She collected works from Maria Martinez, who served as an instructor and helped resurrect the art of Pueblo pottery at a time when its traditions were in danger of being lost.

But her collection also includes many works from many young students whose emerging talents were apparently recognized by either Helbing or their teachers, said Grandy.


Among them is Ronald Senungetuk, an Alaska native. He is among the few surviving artists represented in the collection, and Grandy was able to contact him and bring him to Pope County nearly two years ago.

Senungetuk grew up in the remote Eskimo village of Wales on the Seward Peninsula. He had never seen anyone eat with a fork, said Grandy, until one day he was whisked away by airplane to spend the next three years at boarding school.

Not all of the artists' stories can be known, but Helbing devoted the last years of her life to writing down what she could about each item in the collection. She suffered from both shingles and cancer in her last years, and wasn't able to complete all the work, said Grandy.

Even when the artist might be unknown, it is possible to learn about the arts of his or her culture. The collection includes everything from showy turtle leggings meant for ceremonial dances to Zuni jewelry and the basketry of peoples from the Ojibwa of the Great Lakes region to the Pima of the Pacific Coast.

Grandy said the artifacts were intended for display and in some cases were deliberately made for sale to tourists. She pointed to a deerskin vest crafted by an artist from a woodland tribe. Along with depictions of birch bark canoes are those of two feather headdresses that would have been worn only by tribes from western plains. Obviously the artist knew what tourists wanted, she noted.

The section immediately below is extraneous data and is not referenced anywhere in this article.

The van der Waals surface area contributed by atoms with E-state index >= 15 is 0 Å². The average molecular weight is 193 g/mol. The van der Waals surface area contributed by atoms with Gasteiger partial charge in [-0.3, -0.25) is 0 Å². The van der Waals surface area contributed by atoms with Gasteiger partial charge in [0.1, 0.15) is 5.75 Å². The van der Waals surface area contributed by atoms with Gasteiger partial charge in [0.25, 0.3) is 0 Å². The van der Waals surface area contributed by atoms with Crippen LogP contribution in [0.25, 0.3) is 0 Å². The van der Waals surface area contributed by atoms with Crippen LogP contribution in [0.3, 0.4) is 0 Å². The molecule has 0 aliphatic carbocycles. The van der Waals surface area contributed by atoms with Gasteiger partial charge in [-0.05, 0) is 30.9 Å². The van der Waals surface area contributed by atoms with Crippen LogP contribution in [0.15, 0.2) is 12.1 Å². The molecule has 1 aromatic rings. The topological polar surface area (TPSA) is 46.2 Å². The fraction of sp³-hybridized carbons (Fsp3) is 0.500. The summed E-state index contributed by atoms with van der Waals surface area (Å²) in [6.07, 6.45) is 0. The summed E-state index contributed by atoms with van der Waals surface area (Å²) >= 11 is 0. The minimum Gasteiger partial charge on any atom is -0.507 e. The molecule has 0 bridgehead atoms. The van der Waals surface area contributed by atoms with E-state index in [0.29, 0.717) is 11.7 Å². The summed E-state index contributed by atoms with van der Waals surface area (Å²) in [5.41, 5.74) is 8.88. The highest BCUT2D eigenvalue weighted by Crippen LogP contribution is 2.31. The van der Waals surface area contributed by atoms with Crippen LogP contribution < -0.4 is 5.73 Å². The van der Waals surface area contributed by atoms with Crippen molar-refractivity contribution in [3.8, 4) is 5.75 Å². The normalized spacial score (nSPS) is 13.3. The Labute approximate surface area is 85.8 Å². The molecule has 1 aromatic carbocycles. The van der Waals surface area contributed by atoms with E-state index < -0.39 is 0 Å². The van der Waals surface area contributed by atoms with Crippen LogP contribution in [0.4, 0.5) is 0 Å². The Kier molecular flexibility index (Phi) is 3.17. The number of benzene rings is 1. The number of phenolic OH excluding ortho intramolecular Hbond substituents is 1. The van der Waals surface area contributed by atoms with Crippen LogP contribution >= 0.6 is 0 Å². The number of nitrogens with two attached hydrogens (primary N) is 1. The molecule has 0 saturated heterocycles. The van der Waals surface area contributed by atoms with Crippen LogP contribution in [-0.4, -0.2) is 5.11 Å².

Grandy learned through contacts with native people that two items in the collection were sacred items and not intended for display. Both were removed, and Julie Pelletier, a professor of Native American studies at the University of Minnesota, Morris, offered prayers for the items and artwork on display.

Helbing had never married and her career kept her on the constant move. When she acquired artifacts she attached a tag and sent them to her parents, who stuffed their closets in Glenwood with the ever-growing collection.

When Helbing retired and came home, she and her sister Geneva went to work detailing what was there and launching the effort to develop a museum.


Helbing wanted the collection to be in Glenwood so local children would have an opportunity to see the diversity of the world far from the shores of Lake Minnewaska.

There's little doubt that her goal is being met. Each year the museum hosts roughly 1,800 visitors, but Sorensen said none are more enthusiastic about viewing the collection than the young people who come as part of school groups.

The Pope County Museum is open 10 a.m. to 5 p.m. Tuesday through Saturday and is located at 809 S. Lakeshore Dr. in Glenwood; 320-634-3293.

Buckskin dress
The buckskin dress worn by the maiden was created by a Cheyenne artist who stayed true to tradition, using sinew for the beadwork and natural dyes. (Tribune photo by Tom Cherveny)